A 29-year-old male Singapore Police officer was found with a gunshot wound to his head outside Marina Bay Sands yesterday morning (19 September).
The Singapore Police Force said in a statement issued yesterday (19 September) that the officer had reported for duty earlier that morning.
He then drew his service pistol from the armoury, before heading to the boardwalk at 1 Bayfront Avenue, which is the address of MBS.
The police were later alerted to three gunshots going off at the area at about 9.44am, and the police officer was later found with a gunshot wound to his head.
SPF further stated that the deceased was believed to have fired two shots in the air before shooting himself on the right side of his head.
He was conveyed to the hospital unconscious, and later pronounced dead.
They added that there were no other reported injuries from the incident, and the service pistol that the officer had drawn from the armoury was found at the scene.
Officers trained to identity symptoms of distress
The case has been classified by the police as an unnatural death, and they are currently investigating the incident.
The Police said that the deceased officer had joined the police force in September 2014, and was an officer from the Central Police Division.
They said that based on their preliminary investigations, the officer “had not sought help from his unit, supervisors or counsellors.”
SPF added that their officers undergo training by the Police Psychological Services Department (PPSD) on how to identify possible signs and symptoms of distress, as well as learn basic coping skills.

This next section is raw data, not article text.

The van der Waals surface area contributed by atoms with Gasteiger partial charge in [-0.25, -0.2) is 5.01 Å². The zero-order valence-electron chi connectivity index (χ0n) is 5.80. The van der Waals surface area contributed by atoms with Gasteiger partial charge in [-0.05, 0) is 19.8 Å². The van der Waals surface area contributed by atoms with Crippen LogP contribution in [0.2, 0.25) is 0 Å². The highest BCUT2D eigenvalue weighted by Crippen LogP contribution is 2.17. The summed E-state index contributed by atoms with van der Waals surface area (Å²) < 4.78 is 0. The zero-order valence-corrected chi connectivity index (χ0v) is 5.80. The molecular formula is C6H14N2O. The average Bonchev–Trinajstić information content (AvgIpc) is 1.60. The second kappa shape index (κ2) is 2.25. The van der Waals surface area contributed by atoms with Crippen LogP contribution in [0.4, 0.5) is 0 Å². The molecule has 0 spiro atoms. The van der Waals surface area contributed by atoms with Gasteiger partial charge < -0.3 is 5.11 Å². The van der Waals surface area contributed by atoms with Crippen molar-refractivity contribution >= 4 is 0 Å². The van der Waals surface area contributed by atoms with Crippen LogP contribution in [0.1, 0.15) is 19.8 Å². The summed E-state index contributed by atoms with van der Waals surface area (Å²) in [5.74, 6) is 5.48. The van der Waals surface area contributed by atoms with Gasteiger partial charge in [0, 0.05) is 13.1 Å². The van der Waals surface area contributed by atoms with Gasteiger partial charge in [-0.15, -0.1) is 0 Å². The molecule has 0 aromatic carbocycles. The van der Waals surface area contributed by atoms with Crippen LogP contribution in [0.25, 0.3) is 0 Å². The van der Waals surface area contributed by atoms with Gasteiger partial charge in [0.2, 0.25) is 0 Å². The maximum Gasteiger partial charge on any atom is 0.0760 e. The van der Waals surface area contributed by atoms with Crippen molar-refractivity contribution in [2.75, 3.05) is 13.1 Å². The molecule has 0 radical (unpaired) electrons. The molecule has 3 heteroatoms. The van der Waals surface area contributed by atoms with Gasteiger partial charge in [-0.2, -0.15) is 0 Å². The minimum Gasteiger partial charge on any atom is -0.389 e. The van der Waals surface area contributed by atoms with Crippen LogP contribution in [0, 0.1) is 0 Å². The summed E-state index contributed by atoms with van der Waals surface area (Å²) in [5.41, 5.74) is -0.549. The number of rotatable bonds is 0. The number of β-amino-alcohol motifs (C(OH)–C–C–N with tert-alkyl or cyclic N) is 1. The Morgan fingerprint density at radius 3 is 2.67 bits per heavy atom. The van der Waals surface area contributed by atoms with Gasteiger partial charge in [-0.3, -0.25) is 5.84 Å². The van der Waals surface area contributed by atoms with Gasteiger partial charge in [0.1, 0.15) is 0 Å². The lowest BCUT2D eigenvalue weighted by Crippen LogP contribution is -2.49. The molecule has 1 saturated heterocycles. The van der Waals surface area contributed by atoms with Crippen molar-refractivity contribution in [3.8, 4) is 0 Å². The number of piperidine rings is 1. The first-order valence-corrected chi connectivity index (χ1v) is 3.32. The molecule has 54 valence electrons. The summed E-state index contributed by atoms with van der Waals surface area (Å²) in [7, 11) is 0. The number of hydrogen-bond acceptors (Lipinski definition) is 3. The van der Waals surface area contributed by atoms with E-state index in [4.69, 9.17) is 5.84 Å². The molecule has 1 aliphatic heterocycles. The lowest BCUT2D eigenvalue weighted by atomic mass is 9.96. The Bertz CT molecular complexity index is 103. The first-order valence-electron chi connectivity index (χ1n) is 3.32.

They added that their officers are also informed of the accessible resources for them if they are in distress and assistance, including internal and external sources.
Each unit in the police force has para-counsellors trained in basic counselling to help identify officers who are distressed and provide necessary support.
Police officers can also opt for face to face counselling with their in-house psychologists, or consult external counsellors.
They also added that the best practices on safeguarding mental health and well being, as well as other resrouced, are regularly shared with officers via internal communications channels.
The police also appeals to the public not to circulate the images or videos of the deceased out of respect for his family.
If you are someone or know someone that is in need of help you can call the following numbers for assistance:
- Samaritans of Singapore (24 hrs): 1800-221-4444
- Singapore Association for Mental Health: 1800-283-7019
- Institute of Mental Health Mobile Crisis Service (24 hrs): 6389-2222
- National Care Hotline: 1800-202-6868
- Tinkle Friend Helpline (for primary school-aged children): 1800-274-4788